Why all the explanation?

When I was working with K and the kids over the course of several months, I learned a lot. Let me give you an example.

When I first met K, as a homeless mother, she was not on any sort of assistance at all. She fled an abusive, dangerous husband with all the cash she could gather and found a cheap hotel in the Tenderloin. That hotel was $60 a night. The day I met her was her last day in the hotel unless she could come up with more money (which many of you were kind enough to help with). The following month after I met her, she started to receive welfare. These are real numbers below. I became very familiar with them over the course of months last year.

  • $583 a month for a family of four for housing (that means finding housing for $145 a week in SF. Try to imagine what kind of housing that will get you.)
  • $380 a month in food stamps for a family of four ($95 a week/$23.75 per person, per week. That doesn't go far, trust me.)
  • The part that gets left out... diapers. If you're on food stamps, it doesn't provide for diapers, just food. So if you're already struggling, you don't have any extra money for diapers.
  • Also, diapers are expensive, especially in San Francisco where you don't have access to Target, Costco and big box stores or online. Small corner groceries, especially in the Tenderloin, means more expensive diapers than moms can purchase in other neighborhoods.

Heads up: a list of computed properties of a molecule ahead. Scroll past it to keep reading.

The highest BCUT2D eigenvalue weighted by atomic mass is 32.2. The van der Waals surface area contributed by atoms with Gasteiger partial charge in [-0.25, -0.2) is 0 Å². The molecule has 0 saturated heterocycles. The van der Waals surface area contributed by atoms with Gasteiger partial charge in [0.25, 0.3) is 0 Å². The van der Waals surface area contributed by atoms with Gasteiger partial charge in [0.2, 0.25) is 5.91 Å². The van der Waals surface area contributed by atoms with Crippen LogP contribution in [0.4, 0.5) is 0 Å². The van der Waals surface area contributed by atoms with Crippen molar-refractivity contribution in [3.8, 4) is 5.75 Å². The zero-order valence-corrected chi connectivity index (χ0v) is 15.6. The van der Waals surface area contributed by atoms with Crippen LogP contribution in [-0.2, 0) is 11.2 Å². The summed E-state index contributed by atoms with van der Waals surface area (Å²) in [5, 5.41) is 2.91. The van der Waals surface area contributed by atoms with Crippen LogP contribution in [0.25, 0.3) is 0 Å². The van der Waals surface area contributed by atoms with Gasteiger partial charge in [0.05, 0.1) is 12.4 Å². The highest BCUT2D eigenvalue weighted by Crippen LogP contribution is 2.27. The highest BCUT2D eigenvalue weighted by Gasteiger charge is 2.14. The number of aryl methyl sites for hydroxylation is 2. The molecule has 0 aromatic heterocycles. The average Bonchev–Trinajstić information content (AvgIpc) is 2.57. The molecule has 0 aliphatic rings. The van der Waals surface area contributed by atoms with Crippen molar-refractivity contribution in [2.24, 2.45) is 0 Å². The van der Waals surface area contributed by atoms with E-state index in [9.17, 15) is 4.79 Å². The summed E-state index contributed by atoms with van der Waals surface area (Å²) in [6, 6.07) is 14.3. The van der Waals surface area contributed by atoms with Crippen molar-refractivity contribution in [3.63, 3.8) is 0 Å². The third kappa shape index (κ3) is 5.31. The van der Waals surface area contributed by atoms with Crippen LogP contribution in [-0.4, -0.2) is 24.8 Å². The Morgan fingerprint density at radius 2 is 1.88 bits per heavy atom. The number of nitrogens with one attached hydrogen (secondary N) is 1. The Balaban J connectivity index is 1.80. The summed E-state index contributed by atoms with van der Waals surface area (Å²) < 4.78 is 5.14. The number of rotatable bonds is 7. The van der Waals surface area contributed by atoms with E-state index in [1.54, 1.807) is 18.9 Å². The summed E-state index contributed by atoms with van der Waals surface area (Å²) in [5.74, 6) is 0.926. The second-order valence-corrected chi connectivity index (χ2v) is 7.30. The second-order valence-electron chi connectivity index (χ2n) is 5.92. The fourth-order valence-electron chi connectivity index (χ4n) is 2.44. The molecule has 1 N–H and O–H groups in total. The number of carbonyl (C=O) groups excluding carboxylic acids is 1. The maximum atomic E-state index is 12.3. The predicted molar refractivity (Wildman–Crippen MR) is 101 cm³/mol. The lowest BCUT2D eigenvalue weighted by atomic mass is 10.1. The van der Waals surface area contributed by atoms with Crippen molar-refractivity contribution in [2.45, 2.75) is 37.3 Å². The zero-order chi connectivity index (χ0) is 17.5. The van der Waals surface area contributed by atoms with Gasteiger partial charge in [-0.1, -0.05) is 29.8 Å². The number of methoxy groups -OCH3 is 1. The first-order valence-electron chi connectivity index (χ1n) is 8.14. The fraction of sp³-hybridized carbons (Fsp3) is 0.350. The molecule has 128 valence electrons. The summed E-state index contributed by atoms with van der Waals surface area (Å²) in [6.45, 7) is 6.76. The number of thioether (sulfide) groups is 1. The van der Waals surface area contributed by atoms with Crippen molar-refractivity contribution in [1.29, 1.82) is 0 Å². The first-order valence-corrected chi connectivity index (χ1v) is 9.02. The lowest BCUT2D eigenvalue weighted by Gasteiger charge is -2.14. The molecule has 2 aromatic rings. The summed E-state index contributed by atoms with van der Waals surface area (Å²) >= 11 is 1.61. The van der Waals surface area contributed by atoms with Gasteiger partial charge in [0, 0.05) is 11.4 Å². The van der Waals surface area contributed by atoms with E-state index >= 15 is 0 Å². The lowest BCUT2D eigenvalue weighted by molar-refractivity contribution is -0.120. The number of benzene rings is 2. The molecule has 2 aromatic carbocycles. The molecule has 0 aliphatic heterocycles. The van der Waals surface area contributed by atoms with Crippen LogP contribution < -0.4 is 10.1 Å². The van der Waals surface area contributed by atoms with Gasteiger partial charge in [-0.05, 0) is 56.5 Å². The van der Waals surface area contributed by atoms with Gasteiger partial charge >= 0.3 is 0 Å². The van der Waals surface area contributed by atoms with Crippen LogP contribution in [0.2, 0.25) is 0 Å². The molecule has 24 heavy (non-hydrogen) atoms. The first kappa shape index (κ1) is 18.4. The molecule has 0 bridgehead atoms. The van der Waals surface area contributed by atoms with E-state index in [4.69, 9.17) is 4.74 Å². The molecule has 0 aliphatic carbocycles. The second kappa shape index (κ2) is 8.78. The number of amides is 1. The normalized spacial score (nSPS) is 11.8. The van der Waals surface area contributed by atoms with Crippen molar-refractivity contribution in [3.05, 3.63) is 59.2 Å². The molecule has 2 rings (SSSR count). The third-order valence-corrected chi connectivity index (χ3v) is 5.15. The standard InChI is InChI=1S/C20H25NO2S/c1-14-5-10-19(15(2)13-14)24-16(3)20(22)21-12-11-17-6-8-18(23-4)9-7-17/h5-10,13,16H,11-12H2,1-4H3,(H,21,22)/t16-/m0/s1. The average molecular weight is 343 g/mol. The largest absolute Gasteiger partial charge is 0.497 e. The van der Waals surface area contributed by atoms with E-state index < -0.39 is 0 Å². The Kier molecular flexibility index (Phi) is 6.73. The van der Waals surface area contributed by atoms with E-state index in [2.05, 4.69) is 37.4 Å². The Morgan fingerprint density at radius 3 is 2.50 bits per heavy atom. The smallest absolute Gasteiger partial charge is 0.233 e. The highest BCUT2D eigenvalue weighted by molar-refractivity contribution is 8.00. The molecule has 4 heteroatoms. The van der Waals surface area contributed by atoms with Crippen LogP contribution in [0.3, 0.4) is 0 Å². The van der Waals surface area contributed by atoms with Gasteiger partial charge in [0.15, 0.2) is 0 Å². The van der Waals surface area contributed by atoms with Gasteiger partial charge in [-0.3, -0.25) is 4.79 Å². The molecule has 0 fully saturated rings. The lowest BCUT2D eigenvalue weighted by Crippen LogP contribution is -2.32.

I'm using K's situation as an example because it's really how things were. I saw it with my own eyes. This kind of situation is replicated in many families just in the SF Bay Area alone.

Why diapers?

It doesn't take a lot of imagination to realize that a baby in dirty diapers gets sick more. Goes to the emergency room more. Means more stress and hardship for a child and a mother living under already incredibly stressful circumstances. Many parents can't afford diapers and food, so they get food. They try to wash out disposable diapers and reuse them. (BTW, laundromats have various rules about washing cloth diapers, and many do not allow it, in case you were wondering. And having enough cloth diapers on hand is obviously another expense most families can't afford either.) So if you're low income or homeless, odds are you don't have a washer and dryer for cloth diapers.